Here’s the deal. We have three great holsters for pocket semi-automatics to give away, along with two funny and informative books on concealed carry. From now until midnight Arizona time on Labour Day (or Labor Day to all my non-Canadian friends) each “Like” and “Follow” on either our Twitter feed or Facebook page is one chance to win, and each like or follow on MyGunCulture‘s Twitter feed or Facebook page is another chance to win, so with four clicks of the mouse, you’ll have four chances to win.

And to think people play the lottery instead of following us on Facebook. Our contest doesn’t even require you to spend HOURS scratching off a square on a ticket! 

All of this will go to the lucky winner:

A DeSantis Superfly holster for pocket semiautomatics

A DeSantis EZ-Rider II RH Belt/Portfolio holster

A DeSantis Apache RH Ankle Holster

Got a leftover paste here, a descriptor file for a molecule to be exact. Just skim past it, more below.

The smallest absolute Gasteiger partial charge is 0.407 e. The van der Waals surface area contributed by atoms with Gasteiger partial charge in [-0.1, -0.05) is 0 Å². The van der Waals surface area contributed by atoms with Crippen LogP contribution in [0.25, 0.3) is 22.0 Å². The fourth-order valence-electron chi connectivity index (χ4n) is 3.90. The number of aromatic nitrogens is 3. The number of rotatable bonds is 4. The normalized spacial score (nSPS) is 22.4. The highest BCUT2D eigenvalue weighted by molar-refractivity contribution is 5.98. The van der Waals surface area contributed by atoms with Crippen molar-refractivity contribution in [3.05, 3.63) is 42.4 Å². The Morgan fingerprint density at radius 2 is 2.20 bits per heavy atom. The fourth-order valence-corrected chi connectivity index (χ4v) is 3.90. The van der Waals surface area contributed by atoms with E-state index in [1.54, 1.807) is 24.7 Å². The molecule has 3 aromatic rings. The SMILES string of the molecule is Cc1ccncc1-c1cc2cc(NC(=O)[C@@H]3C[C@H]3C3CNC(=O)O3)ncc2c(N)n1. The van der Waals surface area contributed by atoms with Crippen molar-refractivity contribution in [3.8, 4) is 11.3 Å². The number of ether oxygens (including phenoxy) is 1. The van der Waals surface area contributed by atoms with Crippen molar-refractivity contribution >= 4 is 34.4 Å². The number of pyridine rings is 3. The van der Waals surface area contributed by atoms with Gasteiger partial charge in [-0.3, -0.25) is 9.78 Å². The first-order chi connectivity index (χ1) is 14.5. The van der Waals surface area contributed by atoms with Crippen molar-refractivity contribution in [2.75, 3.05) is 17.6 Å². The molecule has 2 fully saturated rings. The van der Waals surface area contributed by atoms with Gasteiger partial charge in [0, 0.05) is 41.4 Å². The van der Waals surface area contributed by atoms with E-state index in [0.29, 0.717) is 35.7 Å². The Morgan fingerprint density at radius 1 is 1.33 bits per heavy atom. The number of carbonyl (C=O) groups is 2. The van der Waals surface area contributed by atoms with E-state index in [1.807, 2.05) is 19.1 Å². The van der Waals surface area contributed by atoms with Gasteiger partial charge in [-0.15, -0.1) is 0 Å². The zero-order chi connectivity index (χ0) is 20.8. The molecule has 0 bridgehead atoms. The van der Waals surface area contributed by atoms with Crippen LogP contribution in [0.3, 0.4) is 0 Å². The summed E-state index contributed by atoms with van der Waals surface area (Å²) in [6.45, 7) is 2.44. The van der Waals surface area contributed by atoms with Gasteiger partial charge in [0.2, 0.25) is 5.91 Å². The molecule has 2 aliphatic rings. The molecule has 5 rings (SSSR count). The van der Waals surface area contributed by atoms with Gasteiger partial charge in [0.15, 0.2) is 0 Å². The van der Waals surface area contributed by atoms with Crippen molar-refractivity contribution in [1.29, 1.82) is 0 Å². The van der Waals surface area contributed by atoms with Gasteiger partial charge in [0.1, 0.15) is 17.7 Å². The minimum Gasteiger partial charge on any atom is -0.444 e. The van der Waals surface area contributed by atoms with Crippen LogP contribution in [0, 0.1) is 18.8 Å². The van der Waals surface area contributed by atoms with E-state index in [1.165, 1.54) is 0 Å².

A paperback copy of The Rookie’s Guide to Guns and Shooting, Handgun Edition

A paperback copy of The Insanely Practical Guide To Gun Holsters

That’s a prize packaging worth more than, umn, well, a lot. And all of it could be yours if you jump on board our Twitter feed, Facebook page or MyGunCulture’s Facebook page or Twitter feed

Look, you’d have to be an idiot or Nancy Pelosi not to do this. Or both. So do it. 

Holster Review: Desantis E-Z Rider II

August 13, 2013 by  
Filed under Carry, CCW, Equipment, Self Defense



Advantages: Holds the gun and magazine well, fast on the draw, flexible carry options.
Disadvantages: Not a lot,really.
Rating: 5 out of 5 stars

One of the carry methods I wanted to test out for my article on concealed carry in the office was off-body carry, specifically a day-planner or portfolio holster, and the DeSantis EZ-Rider II fit the bill nicely.

The EZ-Rider II offers more than just off-body carry, though, as it comes with a detachable paddle attachment that allows it to be carried on the belt as well. The holster easily holds my KelTec P3AT and fits my S&W Shield as well. The included magazine pouch is too big for the skinny and short P3AT magazine, but it easily holds double stack magazines that it was made for.